non linear function derivative  TOPIC_SOLVED

Limits, differentiation, related rates, integration, trig integrals, etc.

non linear function derivative  TOPIC_SOLVED

Postby AmySaunders on Fri Mar 18, 2011 7:08 pm

A particle moves in a circular orbit described by the equation x^2 +y^2=25. As it passes through (4.3), its y coordinate is decreasing at a rate of 3 units/sec. What is the rate of change of the x coordinate the instant the particle is passing through the point (4,3)?


I figured I would dreivate the position equation, x^2 + y^2=25, to arrive at the velocity equation, 2x dx +2y dy, and set that equal to -3, the velocity in the y direction at that point. Of course it doesn't come out right, though, as I am not sure how to account for the velocity in the x direction at that point. How do you separate velocity into x and y components?

Thank you for your help!

Amy
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Re: non linear function derivative

Postby nona.m.nona on Fri Mar 18, 2011 7:23 pm

AmySaunders wrote:A particle moves in a circular orbit described by the equation x^2 +y^2=25. As it passes through (4.3), its y coordinate is decreasing at a rate of 3 units/sec. What is the rate of change of the x coordinate the instant the particle is passing through the point (4,3)?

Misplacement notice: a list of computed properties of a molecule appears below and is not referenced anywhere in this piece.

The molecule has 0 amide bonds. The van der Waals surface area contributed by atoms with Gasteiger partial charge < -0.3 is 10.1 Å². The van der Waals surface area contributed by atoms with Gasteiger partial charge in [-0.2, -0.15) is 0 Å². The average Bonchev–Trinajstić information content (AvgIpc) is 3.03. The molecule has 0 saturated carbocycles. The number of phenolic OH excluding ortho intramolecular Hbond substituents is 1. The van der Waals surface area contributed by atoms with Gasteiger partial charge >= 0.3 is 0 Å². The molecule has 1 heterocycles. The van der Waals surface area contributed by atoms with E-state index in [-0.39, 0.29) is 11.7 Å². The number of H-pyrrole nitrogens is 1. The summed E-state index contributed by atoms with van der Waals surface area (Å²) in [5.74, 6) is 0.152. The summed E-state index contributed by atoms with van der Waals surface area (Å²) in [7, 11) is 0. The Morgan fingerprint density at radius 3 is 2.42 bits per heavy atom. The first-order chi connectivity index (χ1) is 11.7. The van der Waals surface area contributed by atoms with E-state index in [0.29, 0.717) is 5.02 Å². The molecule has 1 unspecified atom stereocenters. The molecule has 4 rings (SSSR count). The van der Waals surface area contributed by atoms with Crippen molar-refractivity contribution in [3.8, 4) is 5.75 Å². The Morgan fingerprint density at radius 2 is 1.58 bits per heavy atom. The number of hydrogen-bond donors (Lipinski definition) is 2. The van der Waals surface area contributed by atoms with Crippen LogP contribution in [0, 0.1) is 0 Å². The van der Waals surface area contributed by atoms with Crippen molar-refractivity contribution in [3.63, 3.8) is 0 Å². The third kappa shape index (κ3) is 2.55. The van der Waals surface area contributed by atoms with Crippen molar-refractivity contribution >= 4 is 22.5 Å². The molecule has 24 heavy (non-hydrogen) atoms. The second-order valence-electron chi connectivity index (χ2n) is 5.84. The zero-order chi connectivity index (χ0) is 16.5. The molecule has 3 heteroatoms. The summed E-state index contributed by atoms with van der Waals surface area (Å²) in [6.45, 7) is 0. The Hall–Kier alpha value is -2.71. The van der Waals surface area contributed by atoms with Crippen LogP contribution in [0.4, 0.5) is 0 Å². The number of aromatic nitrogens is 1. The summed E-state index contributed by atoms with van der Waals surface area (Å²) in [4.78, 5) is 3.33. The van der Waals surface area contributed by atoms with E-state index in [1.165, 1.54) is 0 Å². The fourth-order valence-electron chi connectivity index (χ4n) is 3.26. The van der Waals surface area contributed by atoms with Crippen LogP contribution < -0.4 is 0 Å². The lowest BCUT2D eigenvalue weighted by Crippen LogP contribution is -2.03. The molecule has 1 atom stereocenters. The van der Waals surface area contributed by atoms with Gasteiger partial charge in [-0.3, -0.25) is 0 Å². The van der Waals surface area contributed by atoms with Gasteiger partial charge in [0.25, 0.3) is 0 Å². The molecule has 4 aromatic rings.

Since you are given information on rates of change with respect to time, you might want to consider differentiating with respect to time, rather than with respect to x or y. Also, it is not the derivative of x2 + y2 which is given as changing at a rate of -3 when passing through the point (4, 3), but the derivative of x (with respect to t).
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Re: non linear function derivative

Postby AmySaunders on Wed Mar 23, 2011 6:52 pm

Thank you so much for your help. I derivated with respect to time. So x dx/dt + y dy/dt =0. Solve algebraically and get dx/dt= -ydy/xdt and plug in the given values. The velocity, -3, is dy/dt, and x and y are 4 and 3, respectively. The answer is 9/4.

Thanks again!
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